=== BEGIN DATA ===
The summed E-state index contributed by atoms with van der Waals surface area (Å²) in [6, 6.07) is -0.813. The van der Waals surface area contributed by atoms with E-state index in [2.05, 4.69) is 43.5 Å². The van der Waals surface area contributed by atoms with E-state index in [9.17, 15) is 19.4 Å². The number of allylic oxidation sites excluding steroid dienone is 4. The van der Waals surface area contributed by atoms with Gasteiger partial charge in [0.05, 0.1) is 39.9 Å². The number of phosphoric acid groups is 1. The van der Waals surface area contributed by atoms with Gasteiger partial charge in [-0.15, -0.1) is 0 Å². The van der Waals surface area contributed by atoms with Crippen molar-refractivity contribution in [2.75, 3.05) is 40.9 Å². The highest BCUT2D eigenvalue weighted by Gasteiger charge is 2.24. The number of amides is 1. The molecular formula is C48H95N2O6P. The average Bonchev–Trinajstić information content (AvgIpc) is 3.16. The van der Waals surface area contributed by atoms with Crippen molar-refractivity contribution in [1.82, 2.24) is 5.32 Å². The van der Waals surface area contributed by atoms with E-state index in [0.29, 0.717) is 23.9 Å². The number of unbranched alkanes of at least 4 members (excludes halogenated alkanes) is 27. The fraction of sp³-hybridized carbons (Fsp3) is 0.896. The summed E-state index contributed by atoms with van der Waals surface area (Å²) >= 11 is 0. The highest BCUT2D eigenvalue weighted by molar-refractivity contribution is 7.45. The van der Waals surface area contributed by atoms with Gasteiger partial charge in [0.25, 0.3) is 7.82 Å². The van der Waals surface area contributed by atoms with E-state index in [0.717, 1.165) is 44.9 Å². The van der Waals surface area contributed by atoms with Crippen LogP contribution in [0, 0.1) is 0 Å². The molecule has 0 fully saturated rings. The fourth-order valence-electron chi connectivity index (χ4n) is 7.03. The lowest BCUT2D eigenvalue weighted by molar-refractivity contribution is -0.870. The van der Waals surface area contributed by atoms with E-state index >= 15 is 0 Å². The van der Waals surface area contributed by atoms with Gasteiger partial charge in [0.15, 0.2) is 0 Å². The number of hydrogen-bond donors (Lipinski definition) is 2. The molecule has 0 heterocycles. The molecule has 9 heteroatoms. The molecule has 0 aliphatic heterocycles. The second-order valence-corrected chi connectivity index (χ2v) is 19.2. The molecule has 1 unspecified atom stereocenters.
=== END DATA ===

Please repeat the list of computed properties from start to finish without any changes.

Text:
The summed E-state index contributed by atoms with van der Waals surface area (Å²) in [6, 6.07) is -0.813. The van der Waals surface area contributed by atoms with E-state index in [2.05, 4.69) is 43.5 Å². The van der Waals surface area contributed by atoms with E-state index in [9.17, 15) is 19.4 Å². The number of allylic oxidation sites excluding steroid dienone is 4. The van der Waals surface area contributed by atoms with Gasteiger partial charge in [0.05, 0.1) is 39.9 Å². The number of phosphoric acid groups is 1. The van der Waals surface area contributed by atoms with Gasteiger partial charge in [-0.15, -0.1) is 0 Å². The van der Waals surface area contributed by atoms with Crippen molar-refractivity contribution in [2.75, 3.05) is 40.9 Å². The highest BCUT2D eigenvalue weighted by Gasteiger charge is 2.24. The number of amides is 1. The molecular formula is C48H95N2O6P. The average Bonchev–Trinajstić information content (AvgIpc) is 3.16. The van der Waals surface area contributed by atoms with Crippen molar-refractivity contribution in [1.82, 2.24) is 5.32 Å². The van der Waals surface area contributed by atoms with E-state index in [0.29, 0.717) is 23.9 Å². The number of unbranched alkanes of at least 4 members (excludes halogenated alkanes) is 27. The fraction of sp³-hybridized carbons (Fsp3) is 0.896. The summed E-state index contributed by atoms with van der Waals surface area (Å²) >= 11 is 0. The highest BCUT2D eigenvalue weighted by molar-refractivity contribution is 7.45. The van der Waals surface area contributed by atoms with Gasteiger partial charge in [0.25, 0.3) is 7.82 Å². The van der Waals surface area contributed by atoms with E-state index in [0.717, 1.165) is 44.9 Å². The van der Waals surface area contributed by atoms with Crippen LogP contribution in [0, 0.1) is 0 Å². The molecule has 0 fully saturated rings. The fourth-order valence-electron chi connectivity index (χ4n) is 7.03. The lowest BCUT2D eigenvalue weighted by molar-refractivity contribution is -0.870. The van der Waals surface area contributed by atoms with E-state index >= 15 is 0 Å². The van der Waals surface area contributed by atoms with Gasteiger partial charge in [0.15, 0.2) is 0 Å². The number of hydrogen-bond donors (Lipinski definition) is 2. The molecule has 0 heterocycles. The molecule has 9 heteroatoms. The molecule has 0 aliphatic heterocycles. The second-order valence-corrected chi connectivity index (χ2v) is 19.2. The molecule has 1 unspecified atom stereocenters.